Floating-point numbers are either 32-bit or 64-bit,unlike in x86, where the floating-point registers are 80-bitbut (sizeof) double==8 (64 bits).

(I'm ignoring MMX, SSE and the like.)

I don't know any architectures beside x86 which have excess precision."-fexcess-precision=standard" should be harmless on architecturesthat don't have excess precision.

I'd make it unconditional, but conditional on x86-target? should workfor all ‘supported’ targets in Guix.

Floating-point numbers are either 32-bit or 64-bit,unlike in x86, where the floating-point registers are 80-bitbut (sizeof) double==8 (64 bits).

(I'm ignoring MMX, SSE and the like.)

I don't know any architectures beside x86 which have excess precision."-fexcess-precision=standard" should be harmless on architecturesthat don't have excess precision.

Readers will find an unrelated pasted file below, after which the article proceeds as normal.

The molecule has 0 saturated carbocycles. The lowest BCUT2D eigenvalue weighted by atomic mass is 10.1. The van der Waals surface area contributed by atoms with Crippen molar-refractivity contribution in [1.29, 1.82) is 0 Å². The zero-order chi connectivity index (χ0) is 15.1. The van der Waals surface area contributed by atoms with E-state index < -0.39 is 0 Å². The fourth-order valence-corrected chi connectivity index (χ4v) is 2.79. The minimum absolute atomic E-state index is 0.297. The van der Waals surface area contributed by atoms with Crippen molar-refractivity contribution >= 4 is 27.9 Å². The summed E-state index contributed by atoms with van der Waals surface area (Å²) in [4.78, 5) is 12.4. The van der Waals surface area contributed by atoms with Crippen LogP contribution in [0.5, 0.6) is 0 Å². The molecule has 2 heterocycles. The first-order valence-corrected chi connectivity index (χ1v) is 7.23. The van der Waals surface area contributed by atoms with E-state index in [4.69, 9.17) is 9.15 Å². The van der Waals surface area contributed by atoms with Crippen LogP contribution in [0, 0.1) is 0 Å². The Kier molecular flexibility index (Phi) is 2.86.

I'd make it unconditional, but conditional on x86-target? should workfor all ‘supported’ targets in Guix.

I searched with "git grep -F double" and "git grep -F float".Floating-point arithmetic doen't seem to be used much outside numbers.c.

There's vm-engine.c, but the results of the calculations are writtento some (stack?) memory (not a register), so the excess precisionwould be thrown away anyway, so I don't expect a slow-down.

No code appears to be relying on excess precision.

There's vm-engine.c, but the results of the calculations are writtento some (stack?) memory (not a register), so the excess precisionwould be thrown away anyway, so I don't expect a slow-down.

No code appears to be relying on excess precision.